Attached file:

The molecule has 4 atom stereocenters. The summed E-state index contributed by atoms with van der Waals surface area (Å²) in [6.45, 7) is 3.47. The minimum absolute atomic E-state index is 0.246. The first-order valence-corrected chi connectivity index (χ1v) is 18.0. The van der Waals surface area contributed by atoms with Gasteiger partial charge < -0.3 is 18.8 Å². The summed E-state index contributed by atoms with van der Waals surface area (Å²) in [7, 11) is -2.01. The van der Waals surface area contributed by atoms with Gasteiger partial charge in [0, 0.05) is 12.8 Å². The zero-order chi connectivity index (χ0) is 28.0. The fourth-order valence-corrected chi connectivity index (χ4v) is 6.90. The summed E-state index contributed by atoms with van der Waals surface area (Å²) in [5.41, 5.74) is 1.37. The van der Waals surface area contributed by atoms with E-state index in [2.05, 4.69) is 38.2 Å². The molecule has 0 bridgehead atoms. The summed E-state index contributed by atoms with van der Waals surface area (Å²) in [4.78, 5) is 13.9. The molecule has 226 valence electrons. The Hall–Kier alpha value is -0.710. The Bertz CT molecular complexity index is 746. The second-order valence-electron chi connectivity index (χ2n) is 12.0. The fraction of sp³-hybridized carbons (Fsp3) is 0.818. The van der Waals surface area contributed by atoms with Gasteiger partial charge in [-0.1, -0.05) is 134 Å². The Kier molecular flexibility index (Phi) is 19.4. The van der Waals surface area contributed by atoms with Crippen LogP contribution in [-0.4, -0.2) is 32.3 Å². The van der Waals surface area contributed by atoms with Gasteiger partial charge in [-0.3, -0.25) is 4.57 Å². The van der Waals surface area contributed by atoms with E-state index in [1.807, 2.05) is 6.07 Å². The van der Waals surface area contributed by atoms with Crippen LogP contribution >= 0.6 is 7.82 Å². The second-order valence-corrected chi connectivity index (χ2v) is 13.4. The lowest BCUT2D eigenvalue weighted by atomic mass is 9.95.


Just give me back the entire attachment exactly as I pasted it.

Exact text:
The molecule has 4 atom stereocenters. The summed E-state index contributed by atoms with van der Waals surface area (Å²) in [6.45, 7) is 3.47. The minimum absolute atomic E-state index is 0.246. The first-order valence-corrected chi connectivity index (χ1v) is 18.0. The van der Waals surface area contributed by atoms with Gasteiger partial charge < -0.3 is 18.8 Å². The summed E-state index contributed by atoms with van der Waals surface area (Å²) in [7, 11) is -2.01. The van der Waals surface area contributed by atoms with Gasteiger partial charge in [0, 0.05) is 12.8 Å². The zero-order chi connectivity index (χ0) is 28.0. The fourth-order valence-corrected chi connectivity index (χ4v) is 6.90. The summed E-state index contributed by atoms with van der Waals surface area (Å²) in [5.41, 5.74) is 1.37. The van der Waals surface area contributed by atoms with E-state index in [2.05, 4.69) is 38.2 Å². The molecule has 0 bridgehead atoms. The summed E-state index contributed by atoms with van der Waals surface area (Å²) in [4.78, 5) is 13.9. The molecule has 226 valence electrons. The Hall–Kier alpha value is -0.710. The Bertz CT molecular complexity index is 746. The second-order valence-electron chi connectivity index (χ2n) is 12.0. The fraction of sp³-hybridized carbons (Fsp3) is 0.818. The van der Waals surface area contributed by atoms with Gasteiger partial charge in [-0.1, -0.05) is 134 Å². The Kier molecular flexibility index (Phi) is 19.4. The van der Waals surface area contributed by atoms with Crippen LogP contribution in [-0.4, -0.2) is 32.3 Å². The van der Waals surface area contributed by atoms with Gasteiger partial charge in [-0.3, -0.25) is 4.57 Å². The van der Waals surface area contributed by atoms with E-state index in [1.807, 2.05) is 6.07 Å². The van der Waals surface area contributed by atoms with Crippen LogP contribution >= 0.6 is 7.82 Å². The second-order valence-corrected chi connectivity index (χ2v) is 13.4. The lowest BCUT2D eigenvalue weighted by atomic mass is 9.95.